Pexels Photo 975231
You are reading
Nature's Bounty: Berries And Their Uses

Nature's Bounty: Berries And Their Uses

Brogan Avatar
0SharesShare on FacebookTweet this

When you tune your senses into what's occurring in the natural world, it's really quite astonishing to see how much is happening on your very doorstep.

Nature's bounty in the autumn; when the hedgerows are bursting with bright juicy berries and the apple trees are laden with ripe fruit, can easily be harvested and frozen and then made into tasty treats for the coming winter months.

Here are three berries that grow in abundance in autumn and an example of how they can be used.


Most of us will, at some point in our lives, have picked blackberries to nibble on there and then or bring home to the kitchen for cooking.

Crumble is probably the most popular pudding to make using blackberries, often accompanied with seasonal apples. This dish is fairly simple to prepare, however given it's effect at the dinner table you would think that it was Michelin-star cuisine.

Sloe berries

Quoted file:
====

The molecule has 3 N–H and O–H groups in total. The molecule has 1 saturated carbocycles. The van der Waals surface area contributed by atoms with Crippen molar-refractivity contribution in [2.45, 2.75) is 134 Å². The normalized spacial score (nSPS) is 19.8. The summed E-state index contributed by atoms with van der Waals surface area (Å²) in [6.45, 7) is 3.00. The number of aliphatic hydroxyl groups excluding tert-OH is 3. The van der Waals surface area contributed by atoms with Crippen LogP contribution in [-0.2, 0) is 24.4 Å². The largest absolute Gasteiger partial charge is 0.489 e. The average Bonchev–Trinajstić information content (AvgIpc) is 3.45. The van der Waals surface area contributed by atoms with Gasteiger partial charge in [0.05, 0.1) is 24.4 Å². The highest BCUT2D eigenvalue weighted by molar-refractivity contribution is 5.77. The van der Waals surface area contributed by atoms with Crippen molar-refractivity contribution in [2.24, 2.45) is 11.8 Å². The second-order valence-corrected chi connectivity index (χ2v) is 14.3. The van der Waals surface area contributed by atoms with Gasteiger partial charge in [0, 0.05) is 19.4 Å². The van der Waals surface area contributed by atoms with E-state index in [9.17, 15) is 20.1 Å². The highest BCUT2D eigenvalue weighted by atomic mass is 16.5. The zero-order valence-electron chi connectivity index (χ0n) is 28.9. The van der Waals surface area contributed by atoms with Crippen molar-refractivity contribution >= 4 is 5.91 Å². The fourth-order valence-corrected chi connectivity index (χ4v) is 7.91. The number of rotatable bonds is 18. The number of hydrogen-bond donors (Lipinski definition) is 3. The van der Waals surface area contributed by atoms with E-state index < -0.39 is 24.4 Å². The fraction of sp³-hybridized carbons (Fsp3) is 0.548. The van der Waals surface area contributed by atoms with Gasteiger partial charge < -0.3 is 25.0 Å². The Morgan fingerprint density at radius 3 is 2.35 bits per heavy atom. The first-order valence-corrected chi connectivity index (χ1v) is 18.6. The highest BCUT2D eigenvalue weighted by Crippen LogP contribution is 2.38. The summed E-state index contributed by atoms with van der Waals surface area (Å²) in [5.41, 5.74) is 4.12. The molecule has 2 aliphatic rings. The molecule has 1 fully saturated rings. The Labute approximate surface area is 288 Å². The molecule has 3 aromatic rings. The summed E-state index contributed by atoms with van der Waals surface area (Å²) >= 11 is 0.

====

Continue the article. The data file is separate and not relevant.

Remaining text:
Sloes are a level up from the easily identifiable and well loved blackberry, but are easy pickings for more knowledgeable foragers. Too sour to eat raw, they are best enjoyed as a jam, or most popularly as sloe gin.

This is prepared by simply adding freshly picked sloes to a bottle of your favourite brand of gin and then waiting for the magic to happen. Typically, sloe gin is served as a Christmas tipple, having had enough time by then to be properly infused.


Elderberries are packed with flavonoids (giving them their deep, purplish-black hue), which are beneficial for boosting the immune system. In fact, elderberry consumption has been seen to improve our bodies defences when it comes to fighting off the common cold.

And, in case that wasn't enough, elderberries can be made into a delicious wine, which is the perfect accompaniment to hearty winter meals shared among friends and family. Chin-chin!

Stay Updated

Get the recent popular stories straight into your inbox!